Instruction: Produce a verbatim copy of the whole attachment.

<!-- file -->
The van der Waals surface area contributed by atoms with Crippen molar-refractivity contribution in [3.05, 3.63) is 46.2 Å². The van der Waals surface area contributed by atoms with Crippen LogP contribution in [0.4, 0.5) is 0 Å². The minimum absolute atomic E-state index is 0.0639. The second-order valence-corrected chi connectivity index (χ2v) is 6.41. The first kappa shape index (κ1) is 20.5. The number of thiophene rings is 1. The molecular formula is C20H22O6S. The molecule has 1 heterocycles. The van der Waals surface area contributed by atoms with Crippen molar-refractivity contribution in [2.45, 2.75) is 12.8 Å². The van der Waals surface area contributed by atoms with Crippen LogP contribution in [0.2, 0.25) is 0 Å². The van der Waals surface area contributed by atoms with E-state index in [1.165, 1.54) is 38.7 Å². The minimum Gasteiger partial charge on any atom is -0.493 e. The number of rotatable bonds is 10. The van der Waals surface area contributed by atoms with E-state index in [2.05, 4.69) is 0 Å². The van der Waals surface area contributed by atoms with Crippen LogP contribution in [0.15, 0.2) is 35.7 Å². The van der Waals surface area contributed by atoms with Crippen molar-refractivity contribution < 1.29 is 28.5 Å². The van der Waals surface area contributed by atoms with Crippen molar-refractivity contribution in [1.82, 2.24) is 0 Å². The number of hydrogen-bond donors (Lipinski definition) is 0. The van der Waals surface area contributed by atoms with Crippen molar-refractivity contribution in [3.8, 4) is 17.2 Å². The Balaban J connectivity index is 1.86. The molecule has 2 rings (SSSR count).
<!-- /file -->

The van der Waals surface area contributed by atoms with Crippen molar-refractivity contribution in [3.05, 3.63) is 46.2 Å². The van der Waals surface area contributed by atoms with Crippen LogP contribution in [0.4, 0.5) is 0 Å². The minimum absolute atomic E-state index is 0.0639. The second-order valence-corrected chi connectivity index (χ2v) is 6.41. The first kappa shape index (κ1) is 20.5. The number of thiophene rings is 1. The molecular formula is C20H22O6S. The molecule has 1 heterocycles. The van der Waals surface area contributed by atoms with Crippen molar-refractivity contribution in [2.45, 2.75) is 12.8 Å². The van der Waals surface area contributed by atoms with Crippen LogP contribution in [0.2, 0.25) is 0 Å². The van der Waals surface area contributed by atoms with E-state index in [1.165, 1.54) is 38.7 Å². The minimum Gasteiger partial charge on any atom is -0.493 e. The number of rotatable bonds is 10. The van der Waals surface area contributed by atoms with E-state index in [2.05, 4.69) is 0 Å². The van der Waals surface area contributed by atoms with Crippen LogP contribution in [0.15, 0.2) is 35.7 Å². The van der Waals surface area contributed by atoms with Crippen molar-refractivity contribution < 1.29 is 28.5 Å². The van der Waals surface area contributed by atoms with Crippen molar-refractivity contribution in [1.82, 2.24) is 0 Å². The number of hydrogen-bond donors (Lipinski definition) is 0. The van der Waals surface area contributed by atoms with Crippen molar-refractivity contribution in [3.8, 4) is 17.2 Å². The Balaban J connectivity index is 1.86. The molecule has 2 rings (SSSR count).